I'm not sure exactly when I started thinking about adding a cape, but it definitely had something to do with Evel Knievel. The Hot Rod character was always a little fluid in my mind, though I had started with the idea that he was a race car driver. But that definition was spreading to potentially include activities that are adjacent to race car driver – such as stunt rider and daredevil. If Hot Rod also did stuff like that, it might explain why he only wears his own name on his suit, and not a lot of corporate sponsors.
So naturally Evel Knievel comes to mind, when that mind begins to wander into such territory, and Evel Knievel often wore a pretty sweet cape. I liked the idea, but I've not made such a cape before and I wasn't sure I wanted to commit to it. I wasn't sure I liked it enough to actually do it.
I ran the idea by my boyfriend, kind of hoping he wouldn't be into it, which would give me permission to think of something easier. As if that was going to happen! Bill liked the idea too, which just proved what I had known ever since I first thought of it: I was going to make a cape.
“But,” I said to him, “If I'm going to do it, I've got to do it right! The cape has actually got to look legit!” Then I immediately bought the cheapest, worst fabric available: generic 'costume satin' that cost less than two dollars a yard. Two yards each of yellow and white. The price was right, but literally everything else about it was wrong.
The stuff is basically plastic, but is so thin that you can (not joking!) read a book through two layers of it. Maybe that's why I decided to just bluff my way through the process, but here is how I made the cape.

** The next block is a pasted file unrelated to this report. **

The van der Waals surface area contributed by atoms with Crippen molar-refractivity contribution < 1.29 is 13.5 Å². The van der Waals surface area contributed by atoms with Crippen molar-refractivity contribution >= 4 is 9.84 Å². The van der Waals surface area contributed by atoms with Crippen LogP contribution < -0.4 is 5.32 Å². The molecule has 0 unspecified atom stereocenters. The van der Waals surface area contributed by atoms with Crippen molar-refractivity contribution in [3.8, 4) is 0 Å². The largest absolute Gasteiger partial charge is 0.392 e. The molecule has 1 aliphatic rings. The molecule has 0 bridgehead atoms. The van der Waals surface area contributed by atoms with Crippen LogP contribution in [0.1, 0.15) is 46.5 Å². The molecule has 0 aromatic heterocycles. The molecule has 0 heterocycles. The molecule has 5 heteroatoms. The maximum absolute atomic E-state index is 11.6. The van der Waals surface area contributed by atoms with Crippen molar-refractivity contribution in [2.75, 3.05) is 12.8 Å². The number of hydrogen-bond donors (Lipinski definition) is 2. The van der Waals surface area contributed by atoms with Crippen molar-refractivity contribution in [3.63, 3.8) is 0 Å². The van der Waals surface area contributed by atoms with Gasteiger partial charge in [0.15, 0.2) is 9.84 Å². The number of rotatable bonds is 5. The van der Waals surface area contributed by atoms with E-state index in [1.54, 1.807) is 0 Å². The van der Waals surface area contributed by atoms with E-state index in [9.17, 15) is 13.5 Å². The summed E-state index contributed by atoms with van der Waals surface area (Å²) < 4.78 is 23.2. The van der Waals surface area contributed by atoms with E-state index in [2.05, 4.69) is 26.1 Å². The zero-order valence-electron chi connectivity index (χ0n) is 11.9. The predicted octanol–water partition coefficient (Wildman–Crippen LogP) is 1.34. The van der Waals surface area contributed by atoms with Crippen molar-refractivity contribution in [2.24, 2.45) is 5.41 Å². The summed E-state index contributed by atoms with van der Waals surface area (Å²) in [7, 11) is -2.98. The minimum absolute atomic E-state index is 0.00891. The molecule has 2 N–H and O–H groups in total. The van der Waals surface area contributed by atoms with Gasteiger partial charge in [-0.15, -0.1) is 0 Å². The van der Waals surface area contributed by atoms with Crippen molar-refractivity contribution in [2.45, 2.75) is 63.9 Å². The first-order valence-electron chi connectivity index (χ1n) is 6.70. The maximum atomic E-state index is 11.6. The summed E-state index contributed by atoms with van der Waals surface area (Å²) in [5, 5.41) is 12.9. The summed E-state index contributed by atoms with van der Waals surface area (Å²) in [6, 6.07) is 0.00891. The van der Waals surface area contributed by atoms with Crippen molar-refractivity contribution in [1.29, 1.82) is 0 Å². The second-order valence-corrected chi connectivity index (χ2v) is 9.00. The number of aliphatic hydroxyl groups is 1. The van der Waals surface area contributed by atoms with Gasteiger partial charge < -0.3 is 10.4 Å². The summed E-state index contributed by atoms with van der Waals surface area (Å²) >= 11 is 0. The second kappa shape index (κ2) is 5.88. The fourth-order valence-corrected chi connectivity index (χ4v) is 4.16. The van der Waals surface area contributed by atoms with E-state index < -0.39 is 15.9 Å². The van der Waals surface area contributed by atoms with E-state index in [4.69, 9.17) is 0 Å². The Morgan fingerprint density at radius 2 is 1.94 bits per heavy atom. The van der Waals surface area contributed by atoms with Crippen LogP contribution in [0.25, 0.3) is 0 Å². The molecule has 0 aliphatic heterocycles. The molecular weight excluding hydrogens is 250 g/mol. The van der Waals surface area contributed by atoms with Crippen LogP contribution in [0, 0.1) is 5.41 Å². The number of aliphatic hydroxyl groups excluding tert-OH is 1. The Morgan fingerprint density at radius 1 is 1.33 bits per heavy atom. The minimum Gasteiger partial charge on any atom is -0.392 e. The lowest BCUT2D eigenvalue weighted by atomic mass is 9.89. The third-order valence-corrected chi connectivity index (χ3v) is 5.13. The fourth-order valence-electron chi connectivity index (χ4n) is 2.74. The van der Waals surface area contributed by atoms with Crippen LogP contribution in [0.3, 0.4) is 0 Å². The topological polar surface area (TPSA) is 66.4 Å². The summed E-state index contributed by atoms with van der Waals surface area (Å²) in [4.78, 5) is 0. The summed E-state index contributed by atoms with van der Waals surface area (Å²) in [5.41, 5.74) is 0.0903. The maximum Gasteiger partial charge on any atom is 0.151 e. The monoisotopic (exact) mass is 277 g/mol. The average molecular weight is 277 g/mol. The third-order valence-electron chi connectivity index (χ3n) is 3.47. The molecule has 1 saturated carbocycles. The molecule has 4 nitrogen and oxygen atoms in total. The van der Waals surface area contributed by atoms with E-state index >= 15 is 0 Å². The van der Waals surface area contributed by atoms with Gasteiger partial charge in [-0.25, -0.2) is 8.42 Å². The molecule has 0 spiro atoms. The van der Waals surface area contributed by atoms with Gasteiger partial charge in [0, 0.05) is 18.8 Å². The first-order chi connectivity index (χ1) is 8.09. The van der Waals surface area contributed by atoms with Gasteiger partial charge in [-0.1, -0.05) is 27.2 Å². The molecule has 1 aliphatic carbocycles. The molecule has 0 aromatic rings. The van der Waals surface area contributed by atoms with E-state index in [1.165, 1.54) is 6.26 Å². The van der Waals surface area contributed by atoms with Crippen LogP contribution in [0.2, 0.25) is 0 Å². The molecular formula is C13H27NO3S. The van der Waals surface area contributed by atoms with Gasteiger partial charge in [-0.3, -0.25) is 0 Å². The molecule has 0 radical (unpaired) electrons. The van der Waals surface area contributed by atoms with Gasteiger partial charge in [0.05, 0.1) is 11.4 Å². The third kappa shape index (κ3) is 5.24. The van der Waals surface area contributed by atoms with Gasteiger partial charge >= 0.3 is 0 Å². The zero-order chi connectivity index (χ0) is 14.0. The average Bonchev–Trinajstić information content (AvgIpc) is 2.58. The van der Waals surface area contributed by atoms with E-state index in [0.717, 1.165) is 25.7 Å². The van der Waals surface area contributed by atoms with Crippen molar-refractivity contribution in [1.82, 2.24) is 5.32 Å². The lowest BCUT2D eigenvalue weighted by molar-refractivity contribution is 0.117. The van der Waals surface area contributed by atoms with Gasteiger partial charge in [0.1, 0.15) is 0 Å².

I held my fabric tape in both hands, stretched it across my back and shoulders, and measured the distance from wrist to wrist. Let's say that was 54 inches.
Then I pinned the two pieces of fabric together, face to face. Along the straight edge, I marked 54 inches, and the 27-inch midpoint.
Then, I kid you not, I taped a pencil to the 27 inch mark of my fabric tape. Holding the end at the midpoint mark, I used the pencil to trace an arc from one end of the fabric to the other! And to make it even more sloppy, I didn't bother to do this on a hard surface. Oh, no, that would be far too sensible. I did it on my bed.
Now, with this so-professional half circle complete, I pinned it all out and cut the cloth. For the neck opening, I measured the outside of the collar on the suit, and drew it in by hand on the cape.
I sewed it all up, leaving the bottom of the cape open because I definitely needed to place something between the layers if I was going to paint on it.
And obviously I had to paint on it, because the cape was going to cover up that awesome Hot Rod logo that I had already painted on the back of the suit! So here is where I was really glad for having made that stencil earlier: I just painted the whole thing again, because that gives me options! I've got the logo whether or not I want to wear the cape.
At first I tried to replicate the same color scheme as I had on the suit, but that looked terrible, so I ended up with a more elaborate red and yellow design that was much more satisfying and didn't look gross against the white background. Which is tough, because that white background is very clearly cheap. Cheap, cheap, cheap. And tawdry.
The logo made it better, and some red flame designs on the lining made it better still. But the coolest part was embedding three powerful magnets at the neckline, which is how the cape attaches to the suit. They're strong enough to hold it securely, but it whips off very easily and snaps back on in, well, a...snap.
Step 4: Decorative Arms
Since the coverall has short sleeves, I purchased a long-sleeved, bright yellow undershirt to wear with it.